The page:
Ridge, Valley, Ridge, Valley . . .
Looking for an easy hike? Looking for flat topography? These traits are rare in the Trinity Alps Wilderness. Views are earned, step by step, one ridge and valley at a time.
The Boulder Lake trailhead, near Coffee Creek, was the access point for this trip. Many refer to this as Big Boulder Lake due to nearby Little Boulder Lake, and as a way to reduce confusion with others in the Trinity Alps including Boulder Creek Lakes and East, Middle and West Boulder Lakes.
Heading north from Boulder Lake, the first ridge provides views of the Russian Wilderness and tucked just behind, visible on a clear day, the Marble Mountain Wilderness. Just to the right, cloaked in clouds, is Mt Shasta.
Conway and Lion Lakes (looking south/southeast)
Foster Lake (looking west)
Pick a seat, any seat, for outstanding sunset views.
Another ridge, another view! Looking west at Red Rock and Caribou Mountains.
From the ridge looking west down into the Union Creek drainage.
A bit of semi-flat meadows can be found in the valleys. Looking south/southeast toward the Parker Divide.
Within a short distance, the topography changes from lush meadows to dry, rocky terrain (looking east).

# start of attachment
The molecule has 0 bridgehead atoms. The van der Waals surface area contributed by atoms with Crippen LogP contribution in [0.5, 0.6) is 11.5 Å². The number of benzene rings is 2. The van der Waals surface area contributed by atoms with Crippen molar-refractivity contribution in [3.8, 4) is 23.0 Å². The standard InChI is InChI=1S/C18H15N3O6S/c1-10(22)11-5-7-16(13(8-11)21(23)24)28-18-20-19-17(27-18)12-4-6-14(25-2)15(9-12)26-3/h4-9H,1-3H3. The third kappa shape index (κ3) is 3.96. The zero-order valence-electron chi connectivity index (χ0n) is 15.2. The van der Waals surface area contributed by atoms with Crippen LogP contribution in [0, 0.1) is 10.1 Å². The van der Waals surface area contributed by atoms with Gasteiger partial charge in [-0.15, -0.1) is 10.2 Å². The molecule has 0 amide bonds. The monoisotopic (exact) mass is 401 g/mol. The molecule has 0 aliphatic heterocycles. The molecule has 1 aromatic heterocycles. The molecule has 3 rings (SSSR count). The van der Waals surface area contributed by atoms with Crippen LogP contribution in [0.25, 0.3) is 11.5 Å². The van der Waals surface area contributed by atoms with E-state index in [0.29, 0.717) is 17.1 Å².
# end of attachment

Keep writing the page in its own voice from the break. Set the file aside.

Looking south into the Parker Creek drainage and across at multiple ranges including Seven Up, Gibson, Siligo, Mumford, Tri-Forest, Caribou, Sawtooth, Caesar Cap and Thompson.
Looking north down Poison Canyon toward Mt Shasta. Thumb Rock to the left, Ycatapom Peak to the right. Lilypad Lake is in the basin.
Even more mountains visible to the west from this ridge top location.
Lilypad Lake (looking south at the ridge where the previous photo was taken)
To the right is Ycatapom Peak, below is Lilypad Lake. Looking northeast down Poison Canyon.
Looking down at Big Boulder Lake, and to the north Russian and Marble Wilderness areas, and Mt Shasta.
- Reference my Trinity Alps Trails Link Page for maps, books, online resources, etc.
- Due to budgetary constraints, many of the trails shown on maps and published in guidebooks may no longer be maintained. On this particular hike, a GPS and maps were needed. Parts of the trail were snow covered, others were non-existent, or blocked by down trees. The Forest Service Trail Condition Report should also be referenced.
- Additional blog postings about related hikes I’ve taken can be found in my Hikes in the Trinity Alps Wilderness category.